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Evidence-Based Complementary and Alternative Medicine
Volume 2013 (2013), Article ID 347525, 5 pages
http://dx.doi.org/10.1155/2013/347525
Research Article

Open Randomized Clinical Trial on JWSJZ Decoction for the Treatment of ALS Patients

1Department of Neurology, Shuguang Hospital Affiliated to Shanghai University of TCM, 528 Zhangheng Road, Pudong New Area, Shanghai 201203, China
2Department of Rehabilitation, First Hospital of Yinchuan, 40 Liqun East Road, Xing Qing Area, Yinchuan 750001, China
3Laboratory of Neurology, Institute of Integrative Medicine, Zhongshan Hospital, Fudan University, 180 Fenglin Road, Shanghai 200032, China
4Department of Cardiology, Shuguang Hospital Affiliated to Shanghai University of TCM, 528 Zhangheng Road, Pudong New Area, Shanghai 201203, China

Received 27 April 2013; Revised 21 July 2013; Accepted 23 July 2013

Academic Editor: Paul Siu-Po Ip

Copyright © 2013 Weidong Pan et al. This is an open access article distributed under the Creative Commons Attribution License, which permits unrestricted use, distribution, and reproduction in any medium, provided the original work is properly cited.

Abstract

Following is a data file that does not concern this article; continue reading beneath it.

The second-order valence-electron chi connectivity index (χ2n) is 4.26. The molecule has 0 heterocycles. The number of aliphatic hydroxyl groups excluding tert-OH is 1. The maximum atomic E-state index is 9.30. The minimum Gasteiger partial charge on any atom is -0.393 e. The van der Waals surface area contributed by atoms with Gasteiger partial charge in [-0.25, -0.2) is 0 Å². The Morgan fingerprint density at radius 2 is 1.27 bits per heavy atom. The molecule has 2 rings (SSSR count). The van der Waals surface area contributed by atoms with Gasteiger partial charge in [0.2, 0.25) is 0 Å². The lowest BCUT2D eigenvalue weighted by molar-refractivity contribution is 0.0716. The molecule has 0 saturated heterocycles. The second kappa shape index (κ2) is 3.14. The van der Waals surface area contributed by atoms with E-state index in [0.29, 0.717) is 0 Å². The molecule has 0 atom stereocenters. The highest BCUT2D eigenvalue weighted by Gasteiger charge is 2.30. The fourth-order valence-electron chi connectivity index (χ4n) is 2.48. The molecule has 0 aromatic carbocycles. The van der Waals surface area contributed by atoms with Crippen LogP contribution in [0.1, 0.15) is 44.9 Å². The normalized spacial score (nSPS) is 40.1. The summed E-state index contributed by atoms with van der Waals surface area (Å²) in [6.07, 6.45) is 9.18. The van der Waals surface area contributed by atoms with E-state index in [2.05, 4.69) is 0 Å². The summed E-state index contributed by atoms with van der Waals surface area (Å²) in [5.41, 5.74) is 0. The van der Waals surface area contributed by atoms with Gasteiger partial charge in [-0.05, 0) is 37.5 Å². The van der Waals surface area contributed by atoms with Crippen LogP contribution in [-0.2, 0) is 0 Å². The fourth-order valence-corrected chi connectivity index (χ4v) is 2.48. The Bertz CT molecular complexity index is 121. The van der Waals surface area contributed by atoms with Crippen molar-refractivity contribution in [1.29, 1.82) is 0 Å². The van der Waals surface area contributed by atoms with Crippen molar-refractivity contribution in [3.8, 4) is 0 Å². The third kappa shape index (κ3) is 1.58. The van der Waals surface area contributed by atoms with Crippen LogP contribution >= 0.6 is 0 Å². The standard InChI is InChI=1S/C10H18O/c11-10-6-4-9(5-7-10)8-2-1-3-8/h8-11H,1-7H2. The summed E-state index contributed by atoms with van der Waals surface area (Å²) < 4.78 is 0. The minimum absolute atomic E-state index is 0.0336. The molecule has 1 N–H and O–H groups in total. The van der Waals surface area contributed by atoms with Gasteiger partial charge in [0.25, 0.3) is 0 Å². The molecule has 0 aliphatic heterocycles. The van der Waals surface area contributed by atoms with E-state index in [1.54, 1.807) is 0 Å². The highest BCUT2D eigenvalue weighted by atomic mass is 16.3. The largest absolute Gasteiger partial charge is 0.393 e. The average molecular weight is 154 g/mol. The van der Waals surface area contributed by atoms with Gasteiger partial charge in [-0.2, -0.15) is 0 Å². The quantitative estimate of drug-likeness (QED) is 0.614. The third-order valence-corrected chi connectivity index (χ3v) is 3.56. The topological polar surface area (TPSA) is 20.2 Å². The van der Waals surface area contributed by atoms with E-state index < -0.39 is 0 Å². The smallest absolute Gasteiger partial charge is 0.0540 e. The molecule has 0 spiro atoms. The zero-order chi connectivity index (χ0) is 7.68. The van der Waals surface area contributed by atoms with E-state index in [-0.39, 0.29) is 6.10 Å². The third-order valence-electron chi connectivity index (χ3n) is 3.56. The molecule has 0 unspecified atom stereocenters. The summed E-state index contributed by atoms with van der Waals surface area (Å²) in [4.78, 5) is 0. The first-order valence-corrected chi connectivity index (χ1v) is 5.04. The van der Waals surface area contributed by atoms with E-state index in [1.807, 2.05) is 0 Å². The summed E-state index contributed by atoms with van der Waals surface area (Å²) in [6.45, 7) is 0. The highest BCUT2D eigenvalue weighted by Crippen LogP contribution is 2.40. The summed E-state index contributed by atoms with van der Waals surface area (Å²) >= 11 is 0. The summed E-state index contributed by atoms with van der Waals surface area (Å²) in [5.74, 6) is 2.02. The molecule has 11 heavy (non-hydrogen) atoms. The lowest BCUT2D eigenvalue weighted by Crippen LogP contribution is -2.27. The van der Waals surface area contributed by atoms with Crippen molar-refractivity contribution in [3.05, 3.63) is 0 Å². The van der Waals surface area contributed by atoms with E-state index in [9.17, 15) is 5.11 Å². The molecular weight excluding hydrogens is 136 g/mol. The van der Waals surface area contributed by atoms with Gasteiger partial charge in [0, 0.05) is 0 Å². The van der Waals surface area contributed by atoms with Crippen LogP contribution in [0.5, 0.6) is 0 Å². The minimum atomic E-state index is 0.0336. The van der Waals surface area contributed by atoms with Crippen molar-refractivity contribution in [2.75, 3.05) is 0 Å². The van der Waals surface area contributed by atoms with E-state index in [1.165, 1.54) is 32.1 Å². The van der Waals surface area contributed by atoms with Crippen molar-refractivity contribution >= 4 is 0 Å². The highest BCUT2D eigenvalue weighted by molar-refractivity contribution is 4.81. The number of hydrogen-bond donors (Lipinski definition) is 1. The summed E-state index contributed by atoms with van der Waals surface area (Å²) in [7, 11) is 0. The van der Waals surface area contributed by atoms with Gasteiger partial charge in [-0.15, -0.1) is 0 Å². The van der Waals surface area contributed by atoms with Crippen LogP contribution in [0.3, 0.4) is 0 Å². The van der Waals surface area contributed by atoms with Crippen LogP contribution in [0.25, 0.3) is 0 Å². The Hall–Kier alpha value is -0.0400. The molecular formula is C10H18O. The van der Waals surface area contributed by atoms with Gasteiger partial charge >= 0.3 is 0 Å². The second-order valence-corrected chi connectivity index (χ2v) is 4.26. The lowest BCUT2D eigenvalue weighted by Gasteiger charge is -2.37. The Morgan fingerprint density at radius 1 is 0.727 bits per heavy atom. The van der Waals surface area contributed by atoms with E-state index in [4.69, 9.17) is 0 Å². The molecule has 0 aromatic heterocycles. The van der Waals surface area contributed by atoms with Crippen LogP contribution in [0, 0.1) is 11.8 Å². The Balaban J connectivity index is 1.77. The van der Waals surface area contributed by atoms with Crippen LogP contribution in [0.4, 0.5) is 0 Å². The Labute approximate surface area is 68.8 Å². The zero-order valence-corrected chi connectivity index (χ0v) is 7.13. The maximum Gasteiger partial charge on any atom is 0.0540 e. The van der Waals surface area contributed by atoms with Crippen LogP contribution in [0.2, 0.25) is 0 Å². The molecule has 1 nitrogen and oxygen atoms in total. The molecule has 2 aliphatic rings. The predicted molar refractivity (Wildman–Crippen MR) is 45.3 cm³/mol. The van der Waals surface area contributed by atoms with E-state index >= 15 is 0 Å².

Objective. To investigate the efficacy and safety of the traditional Chinese medicine Jiawei Sijunzi (JWSJZ) decoction for the treatment of patients with amyotrophic lateral sclerosis (ALS). Methods. Forty-eight patients with ALS were divided into a JWSJZ group () and a control group () using a randomized number method. Together with the basic treatment for ALS, JWSJZ decoction was added to the treatment regimen of patients in the JWSJZ group or Riluzole was administered to the control group for 6 months. Neurologists evaluated the treated and control patients using the ALS functional rating scale (ALSFRS) before, 3 and 6 months after starting the additional treatments. Results. The ALSFRS scores in both groups were lower 3 and 6 months after treatment than before. There was a significant difference at 6 months after treatment between the subgroups of patients with ALS whose limbs were the initial site of attack. No serious adverse effects were observed in the JWSJZ group. Conclusion. JWSJZ decoction may be a safe treatment for ALS, and may have delayed the development of ALS, especially in the subgroup of patients in whom the limbs were attacked first when compared with Riluzole treatment.